3. Customer reviews

Shoppers take reviews very seriously:

Your response matters too. BrightLocal reports that 97% of customers who read reviews will go on to read the business’s response, and 39% of local shoppers consider whether the business responded when they weigh the review.

To make sure you don’t miss any reviews, set up a review management workflow. It’s free to set up a Google alert, which can notify you when someone mentions your brand online. You can also set up an account for your business on major review sites like Yelp and Google My Business, so you can reply more easily.

Not only do customer reviews help convince your audience that your brand is trustworthy, they can help improve your SEO as well. So post positive reviews on your website to attract new users, and use the negative ones to show existing customers that you take their feedback seriously.

4. Email marketing

Email marketing isn’t the expensive proposition that it sounds like it might be. Small businesses pay an average of $20 to $300 per month to run their own email marketing campaigns, but there are plenty of free marketing tools available for businesses just starting out.

The returns on email marketing are worth the investment too. Search Engine Watch quotes a 3800% ROI for email marketing and reports that for 80% of businesses, email outreach correlates with better customer retention.

To get those kinds of results, though, your emails have to appeal to today’s reader. Only send to people who have opted in to receive emails from you — the last thing you want is for your emails to be marked as spam. Personalize your messages based on the data that you have for your customers, and only send emails that have a clear benefit to the reader.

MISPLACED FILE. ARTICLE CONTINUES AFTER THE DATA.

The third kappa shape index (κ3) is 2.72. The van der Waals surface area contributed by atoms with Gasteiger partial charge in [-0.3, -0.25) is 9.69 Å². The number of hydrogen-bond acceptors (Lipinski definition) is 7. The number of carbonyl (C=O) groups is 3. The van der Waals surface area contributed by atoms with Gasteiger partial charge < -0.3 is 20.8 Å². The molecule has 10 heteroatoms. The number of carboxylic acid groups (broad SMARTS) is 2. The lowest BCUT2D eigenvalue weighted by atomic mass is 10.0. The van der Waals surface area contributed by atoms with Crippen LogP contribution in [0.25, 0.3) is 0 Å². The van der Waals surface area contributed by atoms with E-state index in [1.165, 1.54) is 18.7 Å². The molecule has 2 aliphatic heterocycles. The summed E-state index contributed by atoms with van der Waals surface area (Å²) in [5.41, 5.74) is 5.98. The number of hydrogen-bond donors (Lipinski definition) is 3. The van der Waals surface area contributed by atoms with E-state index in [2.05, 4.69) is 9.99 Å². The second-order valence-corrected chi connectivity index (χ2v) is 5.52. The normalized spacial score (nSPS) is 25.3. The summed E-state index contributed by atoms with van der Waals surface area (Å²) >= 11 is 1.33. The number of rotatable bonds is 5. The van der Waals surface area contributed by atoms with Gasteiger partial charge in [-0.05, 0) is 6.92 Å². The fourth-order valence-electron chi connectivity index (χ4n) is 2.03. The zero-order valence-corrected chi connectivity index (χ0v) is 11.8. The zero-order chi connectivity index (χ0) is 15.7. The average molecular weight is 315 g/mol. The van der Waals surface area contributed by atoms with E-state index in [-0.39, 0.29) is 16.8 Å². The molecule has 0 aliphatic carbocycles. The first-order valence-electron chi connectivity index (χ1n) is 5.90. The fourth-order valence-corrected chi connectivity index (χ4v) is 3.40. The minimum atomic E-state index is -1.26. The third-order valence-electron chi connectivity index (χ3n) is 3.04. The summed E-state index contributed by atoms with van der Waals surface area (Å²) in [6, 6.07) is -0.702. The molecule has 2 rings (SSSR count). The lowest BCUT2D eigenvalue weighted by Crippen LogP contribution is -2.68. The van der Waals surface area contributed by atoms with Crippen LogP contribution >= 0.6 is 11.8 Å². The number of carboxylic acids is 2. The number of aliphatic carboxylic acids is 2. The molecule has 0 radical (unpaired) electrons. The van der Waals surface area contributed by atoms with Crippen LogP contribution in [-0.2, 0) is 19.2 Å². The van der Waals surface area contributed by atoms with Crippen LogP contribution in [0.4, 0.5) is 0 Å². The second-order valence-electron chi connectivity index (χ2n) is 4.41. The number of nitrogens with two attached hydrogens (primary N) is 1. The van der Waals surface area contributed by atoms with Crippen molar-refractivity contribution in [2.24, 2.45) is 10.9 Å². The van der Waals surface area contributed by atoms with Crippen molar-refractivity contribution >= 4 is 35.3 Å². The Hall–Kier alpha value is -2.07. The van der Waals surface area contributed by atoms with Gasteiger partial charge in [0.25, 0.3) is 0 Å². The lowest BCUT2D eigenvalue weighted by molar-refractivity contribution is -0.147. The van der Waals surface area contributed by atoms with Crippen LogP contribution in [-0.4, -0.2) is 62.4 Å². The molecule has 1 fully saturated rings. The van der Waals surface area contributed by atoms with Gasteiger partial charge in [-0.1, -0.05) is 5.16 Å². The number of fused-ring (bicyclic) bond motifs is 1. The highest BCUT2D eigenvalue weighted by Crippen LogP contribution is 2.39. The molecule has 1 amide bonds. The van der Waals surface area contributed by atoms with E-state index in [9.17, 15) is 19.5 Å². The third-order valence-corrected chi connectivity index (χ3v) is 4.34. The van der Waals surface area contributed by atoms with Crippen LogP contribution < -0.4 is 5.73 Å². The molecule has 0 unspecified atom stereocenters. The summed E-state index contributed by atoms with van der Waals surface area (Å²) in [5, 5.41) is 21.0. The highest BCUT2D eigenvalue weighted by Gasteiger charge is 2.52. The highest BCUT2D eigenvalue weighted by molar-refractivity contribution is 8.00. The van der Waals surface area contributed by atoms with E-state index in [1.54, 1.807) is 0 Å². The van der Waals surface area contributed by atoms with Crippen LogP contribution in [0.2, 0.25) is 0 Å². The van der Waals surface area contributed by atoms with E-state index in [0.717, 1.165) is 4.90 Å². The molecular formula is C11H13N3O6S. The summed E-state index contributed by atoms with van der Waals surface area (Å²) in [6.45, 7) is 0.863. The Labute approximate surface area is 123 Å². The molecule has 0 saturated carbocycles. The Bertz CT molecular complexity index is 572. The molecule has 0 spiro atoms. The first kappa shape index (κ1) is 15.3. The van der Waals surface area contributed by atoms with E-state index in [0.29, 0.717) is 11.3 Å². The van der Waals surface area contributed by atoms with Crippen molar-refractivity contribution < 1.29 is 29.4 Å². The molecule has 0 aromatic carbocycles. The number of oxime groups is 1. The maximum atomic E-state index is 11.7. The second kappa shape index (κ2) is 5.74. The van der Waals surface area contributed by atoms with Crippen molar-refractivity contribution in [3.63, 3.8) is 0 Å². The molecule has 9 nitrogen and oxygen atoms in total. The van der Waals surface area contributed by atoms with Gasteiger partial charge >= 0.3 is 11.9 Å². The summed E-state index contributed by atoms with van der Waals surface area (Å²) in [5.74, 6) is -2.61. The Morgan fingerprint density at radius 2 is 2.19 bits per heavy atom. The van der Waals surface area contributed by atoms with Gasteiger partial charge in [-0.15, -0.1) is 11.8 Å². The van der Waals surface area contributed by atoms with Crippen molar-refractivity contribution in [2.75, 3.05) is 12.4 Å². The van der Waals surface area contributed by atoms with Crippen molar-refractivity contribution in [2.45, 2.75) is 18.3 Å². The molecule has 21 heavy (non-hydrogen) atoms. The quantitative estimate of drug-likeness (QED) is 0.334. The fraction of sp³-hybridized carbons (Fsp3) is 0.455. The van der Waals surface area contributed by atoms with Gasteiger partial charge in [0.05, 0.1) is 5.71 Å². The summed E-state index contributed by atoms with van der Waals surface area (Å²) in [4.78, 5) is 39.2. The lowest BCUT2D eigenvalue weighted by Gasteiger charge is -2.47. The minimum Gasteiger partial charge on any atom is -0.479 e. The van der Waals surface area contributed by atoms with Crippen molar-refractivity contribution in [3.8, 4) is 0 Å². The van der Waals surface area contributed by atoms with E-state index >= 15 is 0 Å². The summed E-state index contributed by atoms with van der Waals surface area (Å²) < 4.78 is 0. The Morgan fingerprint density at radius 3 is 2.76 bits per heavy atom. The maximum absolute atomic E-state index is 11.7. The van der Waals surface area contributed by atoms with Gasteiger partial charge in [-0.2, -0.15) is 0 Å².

5. Apply for awards and accreditation

There are lots of business awards out there, and chances are good that your brand qualifies for at least a few. Search for awards in your industry or research general small business awards that take applications or nominations.

Customer service awards, in particular, are effective small business marketing tactics. Some, like the Angie’s List Super Service Awards, are given based on customer reviews and ratings. Others, like the Stevie Awards, accept nominations.

If you’re a finalist or if you receive the award itself, don’t forget to:

  • Send out press releases
  • Post about the award on your blog and social media
  • Add the award logo to your website and other brand materials

Meanwhile, see if you can get any certifications that you can promote. Look within your industry and consider general accreditations like the Better Business Bureau. You can use these credentials to promote your business just like you would with awards, but you don’t have to compete with others.

Remember, you need people to want to open your emails and click on your content.

Offline efforts to support your online marketing strategy

Today’s customers demand an omnichannel experience. As important as a good digital marketing strategy is, customers need face time to become true brand loyalists.

Customer referrals

Customer referrals are among the best cheap marketing ideas for small businesses. It costs almost nothing to get a referral — other than the investment you’re already making by providing a great customer experience — and referrals tend to generate highly promising leads.

When people refer a friend or colleague to your company, it means they think that person matches your audience, and can benefit from working with your brand. A referral is an act of trust. People don’t suggest a business after having a bad experience, so when people come to you on a friend’s recommendation, they already have a positive impression of your business. All you have to do is reinforce that.